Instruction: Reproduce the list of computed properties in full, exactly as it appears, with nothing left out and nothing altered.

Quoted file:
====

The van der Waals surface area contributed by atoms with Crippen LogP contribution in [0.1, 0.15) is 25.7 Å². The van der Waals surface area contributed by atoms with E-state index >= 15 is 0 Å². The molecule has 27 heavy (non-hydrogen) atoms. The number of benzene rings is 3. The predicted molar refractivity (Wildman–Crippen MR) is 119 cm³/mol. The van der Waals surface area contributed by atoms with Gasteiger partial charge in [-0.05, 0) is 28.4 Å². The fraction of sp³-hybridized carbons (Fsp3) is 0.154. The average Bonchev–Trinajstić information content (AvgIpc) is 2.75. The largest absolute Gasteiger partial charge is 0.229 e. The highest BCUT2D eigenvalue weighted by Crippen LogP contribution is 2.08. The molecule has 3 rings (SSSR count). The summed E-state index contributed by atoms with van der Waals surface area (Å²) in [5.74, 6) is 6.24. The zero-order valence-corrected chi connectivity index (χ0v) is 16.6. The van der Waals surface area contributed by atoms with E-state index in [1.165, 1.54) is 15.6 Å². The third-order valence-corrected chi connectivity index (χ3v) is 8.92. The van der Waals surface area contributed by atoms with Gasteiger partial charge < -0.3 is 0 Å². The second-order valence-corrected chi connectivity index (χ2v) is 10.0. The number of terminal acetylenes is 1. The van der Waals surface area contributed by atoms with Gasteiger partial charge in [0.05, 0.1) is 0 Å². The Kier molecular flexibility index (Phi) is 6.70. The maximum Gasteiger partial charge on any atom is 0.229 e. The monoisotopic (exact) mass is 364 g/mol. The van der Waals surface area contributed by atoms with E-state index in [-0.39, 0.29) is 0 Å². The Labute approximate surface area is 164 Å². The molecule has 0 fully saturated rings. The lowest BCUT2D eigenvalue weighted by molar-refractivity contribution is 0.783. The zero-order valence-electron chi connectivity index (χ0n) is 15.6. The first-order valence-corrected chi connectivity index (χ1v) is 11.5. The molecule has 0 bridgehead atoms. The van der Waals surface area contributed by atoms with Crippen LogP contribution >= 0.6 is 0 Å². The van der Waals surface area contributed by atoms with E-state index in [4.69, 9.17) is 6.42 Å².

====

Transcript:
The van der Waals surface area contributed by atoms with Crippen LogP contribution in [0.1, 0.15) is 25.7 Å². The van der Waals surface area contributed by atoms with E-state index >= 15 is 0 Å². The molecule has 27 heavy (non-hydrogen) atoms. The number of benzene rings is 3. The predicted molar refractivity (Wildman–Crippen MR) is 119 cm³/mol. The van der Waals surface area contributed by atoms with Gasteiger partial charge in [-0.05, 0) is 28.4 Å². The fraction of sp³-hybridized carbons (Fsp3) is 0.154. The average Bonchev–Trinajstić information content (AvgIpc) is 2.75. The largest absolute Gasteiger partial charge is 0.229 e. The highest BCUT2D eigenvalue weighted by Crippen LogP contribution is 2.08. The molecule has 3 rings (SSSR count). The summed E-state index contributed by atoms with van der Waals surface area (Å²) in [5.74, 6) is 6.24. The zero-order valence-corrected chi connectivity index (χ0v) is 16.6. The van der Waals surface area contributed by atoms with E-state index in [1.165, 1.54) is 15.6 Å². The third-order valence-corrected chi connectivity index (χ3v) is 8.92. The van der Waals surface area contributed by atoms with Gasteiger partial charge < -0.3 is 0 Å². The second-order valence-corrected chi connectivity index (χ2v) is 10.0. The number of terminal acetylenes is 1. The van der Waals surface area contributed by atoms with Gasteiger partial charge in [0.05, 0.1) is 0 Å². The Kier molecular flexibility index (Phi) is 6.70. The maximum Gasteiger partial charge on any atom is 0.229 e. The monoisotopic (exact) mass is 364 g/mol. The van der Waals surface area contributed by atoms with E-state index in [-0.39, 0.29) is 0 Å². The Labute approximate surface area is 164 Å². The molecule has 0 fully saturated rings. The lowest BCUT2D eigenvalue weighted by molar-refractivity contribution is 0.783. The zero-order valence-electron chi connectivity index (χ0n) is 15.6. The first-order valence-corrected chi connectivity index (χ1v) is 11.5. The molecule has 0 bridgehead atoms. The van der Waals surface area contributed by atoms with Crippen LogP contribution >= 0.6 is 0 Å². The van der Waals surface area contributed by atoms with E-state index in [4.69, 9.17) is 6.42 Å².